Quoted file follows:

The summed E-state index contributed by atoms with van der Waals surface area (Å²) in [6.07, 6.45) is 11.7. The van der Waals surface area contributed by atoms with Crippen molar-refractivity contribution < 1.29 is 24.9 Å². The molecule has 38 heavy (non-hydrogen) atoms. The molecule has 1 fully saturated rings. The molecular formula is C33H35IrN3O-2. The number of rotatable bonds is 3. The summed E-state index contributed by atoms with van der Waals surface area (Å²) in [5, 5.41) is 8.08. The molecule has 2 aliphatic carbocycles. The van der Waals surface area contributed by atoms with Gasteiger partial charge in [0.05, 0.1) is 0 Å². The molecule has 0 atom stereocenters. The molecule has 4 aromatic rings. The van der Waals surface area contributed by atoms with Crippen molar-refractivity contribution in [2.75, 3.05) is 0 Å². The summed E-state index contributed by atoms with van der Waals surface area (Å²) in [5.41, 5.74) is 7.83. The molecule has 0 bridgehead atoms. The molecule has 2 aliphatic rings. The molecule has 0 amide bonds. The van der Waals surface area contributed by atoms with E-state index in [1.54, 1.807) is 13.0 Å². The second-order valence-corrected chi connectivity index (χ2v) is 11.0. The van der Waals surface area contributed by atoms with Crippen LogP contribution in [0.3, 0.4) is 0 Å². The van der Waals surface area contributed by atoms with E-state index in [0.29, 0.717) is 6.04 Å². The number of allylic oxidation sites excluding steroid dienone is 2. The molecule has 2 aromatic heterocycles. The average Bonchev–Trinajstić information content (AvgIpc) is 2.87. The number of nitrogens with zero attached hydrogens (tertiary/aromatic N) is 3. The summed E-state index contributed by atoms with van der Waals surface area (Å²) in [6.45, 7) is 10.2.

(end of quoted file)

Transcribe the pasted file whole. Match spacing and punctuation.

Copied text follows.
The summed E-state index contributed by atoms with van der Waals surface area (Å²) in [6.07, 6.45) is 11.7. The van der Waals surface area contributed by atoms with Crippen molar-refractivity contribution < 1.29 is 24.9 Å². The molecule has 38 heavy (non-hydrogen) atoms. The molecule has 1 fully saturated rings. The molecular formula is C33H35IrN3O-2. The number of rotatable bonds is 3. The summed E-state index contributed by atoms with van der Waals surface area (Å²) in [5, 5.41) is 8.08. The molecule has 2 aliphatic carbocycles. The van der Waals surface area contributed by atoms with Gasteiger partial charge in [0.05, 0.1) is 0 Å². The molecule has 0 atom stereocenters. The molecule has 4 aromatic rings. The van der Waals surface area contributed by atoms with Crippen molar-refractivity contribution in [2.75, 3.05) is 0 Å². The summed E-state index contributed by atoms with van der Waals surface area (Å²) in [5.41, 5.74) is 7.83. The molecule has 0 bridgehead atoms. The molecule has 2 aliphatic rings. The molecule has 0 amide bonds. The van der Waals surface area contributed by atoms with E-state index in [1.54, 1.807) is 13.0 Å². The second-order valence-corrected chi connectivity index (χ2v) is 11.0. The van der Waals surface area contributed by atoms with Crippen LogP contribution in [0.3, 0.4) is 0 Å². The van der Waals surface area contributed by atoms with E-state index in [0.29, 0.717) is 6.04 Å². The number of allylic oxidation sites excluding steroid dienone is 2. The molecule has 2 aromatic heterocycles. The average Bonchev–Trinajstić information content (AvgIpc) is 2.87. The number of nitrogens with zero attached hydrogens (tertiary/aromatic N) is 3. The summed E-state index contributed by atoms with van der Waals surface area (Å²) in [6.45, 7) is 10.2.